Io9 ran an interesting article yesterday entitled, Some Movies Are So Worried About Setting Up a Sequel They Forget to be Good. (I’d summarize, but the title says it all). This is something I’ve also seen in books, though from a slightly different angle.
Some writers are so enamored with the idea of writing a trilogy or series, they stretch an otherwise good story so thin it falls apart.
Although anyone can make this mistake, you see it most often in the science fiction and fantasy genres. I suspect “epic fantasy” catapulted the entire genre into thinking every story had to be at least a trilogy.
Don’t get me wrong—there’s nothing wrong with a great trilogy. I love a great trilogy. I wrote a great trilogy (admittedly biased here, but hey, it won an award). Plenty of one-book ideas grow into solid multi-book ideas. The problem comes when the writer takes a great stand-alone story and forces it to become a trilogy.
The Io9 article references The Hobbit here, and I have my own experience with it that shows this problem well. Toward the end of the movie, I was debating how much was left and if I had time to run out to the restroom before the climax (it’s a LONG movie).
And then the credits started rolling.
The movie just stopped. The way it told you it was over was by cutting to the credits. No climax. No wrap up. Just “look, we’re out the mines” and bam. Black screen with text. I did not bother with the next two movies.
This is what happens when you take a children’s book and turn it into a nine-hour mini-series.
How to Spot a Trilogy Wannabe
Luckily, it’s not hard to identify one of these books in the making in time to fix it. Stories stretched beyond their limits have these common elements (all or some):
They don’t have a complete story in book one
The first book has no core conflict of its own, and no problem to resolve in the climax. Stuff happens, sure, but the book just…stops. There’s no satisfaction for the reader because the story has no ending. It’s as if the last few chapters were torn out. Odds are, book two ends the same way, but with a cliffhanger. The only true climax is in book three, because that’s the only real climax in the entire story.
The first book is all about setting up why the rest of the series matters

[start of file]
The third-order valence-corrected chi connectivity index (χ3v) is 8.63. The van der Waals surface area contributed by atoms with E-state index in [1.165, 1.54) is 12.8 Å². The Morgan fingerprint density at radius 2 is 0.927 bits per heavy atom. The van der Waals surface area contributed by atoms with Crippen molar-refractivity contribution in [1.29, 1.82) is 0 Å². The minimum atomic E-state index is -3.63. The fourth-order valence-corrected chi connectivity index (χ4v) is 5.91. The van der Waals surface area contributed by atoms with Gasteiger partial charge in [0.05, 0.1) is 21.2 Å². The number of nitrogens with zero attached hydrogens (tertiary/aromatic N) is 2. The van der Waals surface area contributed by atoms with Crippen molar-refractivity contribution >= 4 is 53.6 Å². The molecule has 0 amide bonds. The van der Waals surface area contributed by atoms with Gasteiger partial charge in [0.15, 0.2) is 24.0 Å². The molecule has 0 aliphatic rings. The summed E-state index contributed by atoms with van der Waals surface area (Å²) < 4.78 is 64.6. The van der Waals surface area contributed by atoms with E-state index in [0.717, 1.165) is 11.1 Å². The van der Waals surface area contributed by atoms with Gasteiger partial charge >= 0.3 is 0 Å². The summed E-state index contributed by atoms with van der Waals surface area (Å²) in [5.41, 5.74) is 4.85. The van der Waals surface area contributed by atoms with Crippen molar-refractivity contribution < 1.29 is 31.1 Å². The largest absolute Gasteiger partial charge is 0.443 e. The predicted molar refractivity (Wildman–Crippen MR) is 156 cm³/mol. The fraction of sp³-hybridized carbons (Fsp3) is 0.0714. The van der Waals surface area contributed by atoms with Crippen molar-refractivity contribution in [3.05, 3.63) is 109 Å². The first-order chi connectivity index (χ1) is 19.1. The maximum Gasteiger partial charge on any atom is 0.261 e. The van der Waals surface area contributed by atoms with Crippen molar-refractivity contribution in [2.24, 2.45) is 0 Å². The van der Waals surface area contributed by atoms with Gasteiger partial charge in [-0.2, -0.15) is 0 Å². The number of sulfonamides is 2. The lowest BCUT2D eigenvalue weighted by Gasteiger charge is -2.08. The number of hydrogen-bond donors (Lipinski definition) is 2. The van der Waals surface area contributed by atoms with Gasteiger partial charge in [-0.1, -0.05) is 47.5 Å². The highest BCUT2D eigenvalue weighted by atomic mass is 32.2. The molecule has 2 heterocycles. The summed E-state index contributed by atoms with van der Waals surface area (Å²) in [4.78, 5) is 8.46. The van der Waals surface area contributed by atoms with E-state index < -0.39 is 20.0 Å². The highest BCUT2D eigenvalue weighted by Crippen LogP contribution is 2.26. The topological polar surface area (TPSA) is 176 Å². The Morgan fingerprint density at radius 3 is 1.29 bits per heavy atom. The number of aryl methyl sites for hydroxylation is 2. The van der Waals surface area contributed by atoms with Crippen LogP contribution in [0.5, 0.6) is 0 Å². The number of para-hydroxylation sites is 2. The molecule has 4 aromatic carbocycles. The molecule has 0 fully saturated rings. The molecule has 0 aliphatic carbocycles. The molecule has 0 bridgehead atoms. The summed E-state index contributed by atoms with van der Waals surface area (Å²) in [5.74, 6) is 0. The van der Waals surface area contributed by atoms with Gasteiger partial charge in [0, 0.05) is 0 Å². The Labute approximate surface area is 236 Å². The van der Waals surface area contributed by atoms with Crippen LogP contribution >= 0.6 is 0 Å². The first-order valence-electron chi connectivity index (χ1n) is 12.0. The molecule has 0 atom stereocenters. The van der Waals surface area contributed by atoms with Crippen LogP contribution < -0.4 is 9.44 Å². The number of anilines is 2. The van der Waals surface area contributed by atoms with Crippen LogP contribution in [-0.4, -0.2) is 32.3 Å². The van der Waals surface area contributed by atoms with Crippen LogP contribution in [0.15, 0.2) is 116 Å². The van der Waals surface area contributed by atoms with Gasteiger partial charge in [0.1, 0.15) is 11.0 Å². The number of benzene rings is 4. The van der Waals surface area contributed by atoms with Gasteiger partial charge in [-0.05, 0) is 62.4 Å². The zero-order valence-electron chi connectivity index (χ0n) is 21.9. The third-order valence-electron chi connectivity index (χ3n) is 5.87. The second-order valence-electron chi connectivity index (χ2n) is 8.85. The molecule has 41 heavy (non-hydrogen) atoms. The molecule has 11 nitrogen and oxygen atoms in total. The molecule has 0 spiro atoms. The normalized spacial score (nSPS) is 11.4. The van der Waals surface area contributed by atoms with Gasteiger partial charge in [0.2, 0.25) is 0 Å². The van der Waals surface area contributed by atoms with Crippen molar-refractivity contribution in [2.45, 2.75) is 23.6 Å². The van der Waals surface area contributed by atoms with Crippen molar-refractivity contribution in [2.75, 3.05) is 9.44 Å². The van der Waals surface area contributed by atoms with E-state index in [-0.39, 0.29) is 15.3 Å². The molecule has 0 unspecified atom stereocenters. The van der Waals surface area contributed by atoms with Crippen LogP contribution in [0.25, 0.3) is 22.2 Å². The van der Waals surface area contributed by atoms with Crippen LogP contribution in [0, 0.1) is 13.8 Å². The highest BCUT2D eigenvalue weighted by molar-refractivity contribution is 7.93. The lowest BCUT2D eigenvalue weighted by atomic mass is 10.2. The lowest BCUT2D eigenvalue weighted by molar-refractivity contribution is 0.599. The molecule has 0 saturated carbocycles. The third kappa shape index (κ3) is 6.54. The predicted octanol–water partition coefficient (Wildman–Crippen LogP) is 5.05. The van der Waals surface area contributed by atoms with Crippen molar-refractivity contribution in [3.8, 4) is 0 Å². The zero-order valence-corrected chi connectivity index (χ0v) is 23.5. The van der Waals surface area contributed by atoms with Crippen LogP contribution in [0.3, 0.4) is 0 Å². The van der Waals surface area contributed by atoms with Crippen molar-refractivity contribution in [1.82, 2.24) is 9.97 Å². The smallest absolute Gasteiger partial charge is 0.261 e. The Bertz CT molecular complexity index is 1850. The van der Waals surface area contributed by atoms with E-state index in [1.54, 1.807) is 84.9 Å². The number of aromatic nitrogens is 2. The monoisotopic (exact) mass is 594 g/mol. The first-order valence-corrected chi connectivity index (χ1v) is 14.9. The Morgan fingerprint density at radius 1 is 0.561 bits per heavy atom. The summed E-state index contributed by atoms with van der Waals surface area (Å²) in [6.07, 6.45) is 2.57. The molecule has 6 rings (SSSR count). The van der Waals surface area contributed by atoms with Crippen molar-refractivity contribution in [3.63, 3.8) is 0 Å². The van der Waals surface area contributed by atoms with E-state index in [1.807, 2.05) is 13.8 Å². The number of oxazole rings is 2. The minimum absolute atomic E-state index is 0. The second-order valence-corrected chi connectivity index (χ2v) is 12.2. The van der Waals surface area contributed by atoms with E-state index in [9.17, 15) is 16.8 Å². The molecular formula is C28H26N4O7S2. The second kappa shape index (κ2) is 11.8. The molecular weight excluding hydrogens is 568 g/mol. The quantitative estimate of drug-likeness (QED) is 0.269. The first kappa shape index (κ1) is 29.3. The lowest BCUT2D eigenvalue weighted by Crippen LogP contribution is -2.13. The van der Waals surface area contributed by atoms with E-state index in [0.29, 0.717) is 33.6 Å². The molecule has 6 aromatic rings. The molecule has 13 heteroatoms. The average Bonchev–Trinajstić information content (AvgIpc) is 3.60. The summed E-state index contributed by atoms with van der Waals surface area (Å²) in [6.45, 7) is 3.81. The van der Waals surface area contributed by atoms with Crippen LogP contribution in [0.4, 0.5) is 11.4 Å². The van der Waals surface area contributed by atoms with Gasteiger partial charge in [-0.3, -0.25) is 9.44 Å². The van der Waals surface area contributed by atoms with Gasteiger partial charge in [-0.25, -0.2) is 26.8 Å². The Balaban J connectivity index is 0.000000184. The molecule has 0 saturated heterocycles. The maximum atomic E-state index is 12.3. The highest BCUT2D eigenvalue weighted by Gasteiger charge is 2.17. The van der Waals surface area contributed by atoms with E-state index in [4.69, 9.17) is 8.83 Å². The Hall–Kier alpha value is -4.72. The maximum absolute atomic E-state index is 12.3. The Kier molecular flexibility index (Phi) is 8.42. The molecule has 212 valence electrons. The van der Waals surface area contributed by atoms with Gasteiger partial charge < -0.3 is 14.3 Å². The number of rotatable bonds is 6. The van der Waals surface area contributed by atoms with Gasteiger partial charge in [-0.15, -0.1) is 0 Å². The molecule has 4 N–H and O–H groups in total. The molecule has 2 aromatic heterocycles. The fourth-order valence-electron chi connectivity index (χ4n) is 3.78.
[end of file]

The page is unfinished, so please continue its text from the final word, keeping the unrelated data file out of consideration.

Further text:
Often, this focuses on the “one tragic event that changed the protagonist’s life” and that’s why they’re in the right place at the right time for the conflict of the story. If you’ve uttered the words “this event is what causes the entire thing to happen—without it the rest of the story doesn’t make sense,” there’s a decent chance you’re just dumping in unnecessary setup. Backstory that created the protagonist’s tragic flaw or emotional wound is not a book unto itself.
(Here’s more on the difference between good and bad setup)
You’re holding back plot elements to save them for later books
Unless you have a legitimate multi-book story, there’s no reason to hold back anything if it will make book one better (and even then it’s a toss up). If you’re keeping the good stuff in reserve so you have something cool to write about later, that’s a major red flag that the story is getting thin.
You’re throwing pointless obstacles in the way to fill the spaces between actual, relevant plot points
Too-thin stories have holes to fill, and adding pointless fluff seems like a good idea (especially if it fleshes out an exciting backstory). But it doesn’t do anything to serve the story and only delays events with little to no improvement on the book as a whole. It also tends to get repetitious as the characters perform essentially the same tasks over and over to kill time.
You’ve literally taken your three-act outline and turned each act into its own book
I speak from experience here. If you’ve ever looked at your outline and thought, “I can make the beginning part book one, the middle book two, and the climax can be stretched to fill book three” you are also guilty of over-stretching your poor story. Since the three act structure is also a solid structure for a trilogy, it feels as though the story would easily scale up. It doesn’t (at least, not without a lot of work).
(Here's more on plotting multi-book goals)
Multi-book stories can and do appear from stand-alone stories, but it usually happens when the writer sees a larger picture behind the events of book one. It’s not the same story stretched to fit, it’s taking the results of book one and showing the larger implications and consequences of those actions.
Series are sexy. Trilogies are fun. They have huge potential and that appeals to the dreamer in all of us. But do your story a favor and let it be who it is. Odds are you have a true series idea in your head and that story deserves its chance to shine.
Have you ever stretched a story too thin?
Planning Your Novel: Ideas and Structure, a series of self-guided workshops that help you turn your idea into a novel.
Janice Hardy is the founder of Fiction University, and the author of the teen fantasy trilogy The Healing Wars, where she tapped into her own dark side to create a world where healing was dangerous, and those with the best intentions often made the worst choices. Her novels include The Shifter, (Picked as one of the 10 Books All Young Georgians Should Read, 2014) Blue Fire, and Darkfall from Balzer+Bray/Harper Collins. The first book in her Foundations of Fiction series, Planning Your Novel: Ideas and Structure is out now.
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